TRYGONS is a privately owned and innovative composite parts manufacturer, mainly active in the marine and automotive sectors. Leveraging its internal Research & Development capabilities, the company employs cutting-edge technologies to design and fabricate intricate reinforced parts of medium to large sizes, primarily catering to high production volumes.
The organization offers a comprehensive range of services, including composite part manufacturing, collaborative product development, encompassing initial conceptualization, detailed design, and rigorous testing, as well as material and product certification. TRYGONS ensures end-to-end support, from production to continuous improvement throughout the product’s lifecycle.
Recently, the company has initiated the use of AI for the improvement of its manufacturing processes. We are particularly interested in the digitization of our processes, for reasons of sustainability, flexibility, and overall efficiency.
The challenge we aim to address revolves around automating the gelcoat application process. The primary obstacle to automating this process lies in the frequent occurrence of spray tip blockages, which significantly impede the consistency of the layup thickness and overall product quality. A blockage of the spray tip leads to the production of heavily defective items, necessitating extensive repairs or direct scrapping.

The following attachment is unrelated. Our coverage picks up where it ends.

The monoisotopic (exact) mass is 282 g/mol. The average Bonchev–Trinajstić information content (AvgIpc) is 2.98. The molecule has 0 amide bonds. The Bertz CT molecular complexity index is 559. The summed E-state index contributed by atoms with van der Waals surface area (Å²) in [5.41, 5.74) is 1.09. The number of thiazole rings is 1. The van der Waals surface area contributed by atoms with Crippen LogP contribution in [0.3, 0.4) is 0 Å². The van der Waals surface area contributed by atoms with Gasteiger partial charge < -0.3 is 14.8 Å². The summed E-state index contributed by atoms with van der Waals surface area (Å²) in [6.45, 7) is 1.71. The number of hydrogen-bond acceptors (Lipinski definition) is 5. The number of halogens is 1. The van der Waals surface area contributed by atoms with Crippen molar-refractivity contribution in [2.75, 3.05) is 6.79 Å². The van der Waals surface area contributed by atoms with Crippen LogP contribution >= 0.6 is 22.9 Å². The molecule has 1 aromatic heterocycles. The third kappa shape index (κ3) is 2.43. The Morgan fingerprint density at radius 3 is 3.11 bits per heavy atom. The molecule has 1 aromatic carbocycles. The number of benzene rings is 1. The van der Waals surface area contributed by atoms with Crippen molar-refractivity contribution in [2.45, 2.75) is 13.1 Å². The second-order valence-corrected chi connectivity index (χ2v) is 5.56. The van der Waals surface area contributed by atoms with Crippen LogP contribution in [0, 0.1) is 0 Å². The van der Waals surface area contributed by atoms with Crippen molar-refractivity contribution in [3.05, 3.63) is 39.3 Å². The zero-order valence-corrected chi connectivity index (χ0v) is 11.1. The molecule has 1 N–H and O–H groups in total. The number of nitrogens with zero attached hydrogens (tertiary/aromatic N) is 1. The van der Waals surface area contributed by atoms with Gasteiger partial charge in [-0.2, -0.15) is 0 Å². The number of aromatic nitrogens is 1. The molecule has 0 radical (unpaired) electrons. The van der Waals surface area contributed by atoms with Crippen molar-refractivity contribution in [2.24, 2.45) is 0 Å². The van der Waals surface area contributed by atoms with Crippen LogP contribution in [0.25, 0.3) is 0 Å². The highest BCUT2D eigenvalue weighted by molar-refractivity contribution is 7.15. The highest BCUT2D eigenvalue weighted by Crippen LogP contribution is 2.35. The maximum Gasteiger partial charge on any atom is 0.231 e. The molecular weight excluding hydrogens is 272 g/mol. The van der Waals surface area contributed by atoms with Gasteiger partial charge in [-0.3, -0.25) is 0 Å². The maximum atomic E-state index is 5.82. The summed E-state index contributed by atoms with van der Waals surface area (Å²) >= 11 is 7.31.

Spray blockage represents a prevalent issue encountered within the Glass Fiber Reinforced Plastics (GFRP) sector, particularly in gelcoat application, a widely adopted manufacturing process for producing large composite parts like midsize to large yachts, automobile cabins, and wind blades.
For manufacturing companies, these blockages have direct implications, including increased production of defective products, escalated repair costs, material wastage, amplified environmental impact, and reduced operational efficiency.
Presently, the responsibility of assessing the correctness of the spraying pattern lies with the operator initiating the painting process, relying on their experience to evaluate the test shots. Errors in the spraying pattern are indiscernible during the painting process, with only blockages exceeding 90% detectable through a pump speed sensor, as substantial blockages lead to alterations in the gelcoat machine’s pumping speed. Unfortunately, by that point, irreversible damage has typically occurred.
Our motivation to address this problem encompasses several facets. Primarily, a significant economic impact is expected for manufacturers within our sector upon implementing this solution. Concurrently, it offers an avenue to reduce the environmental footprint by minimizing material waste. Lastly, it represents a substantial leap toward automation, particularly for medium-sized industries operating within the sector, as the gelcoat application process traditionally relies heavily on manual labour.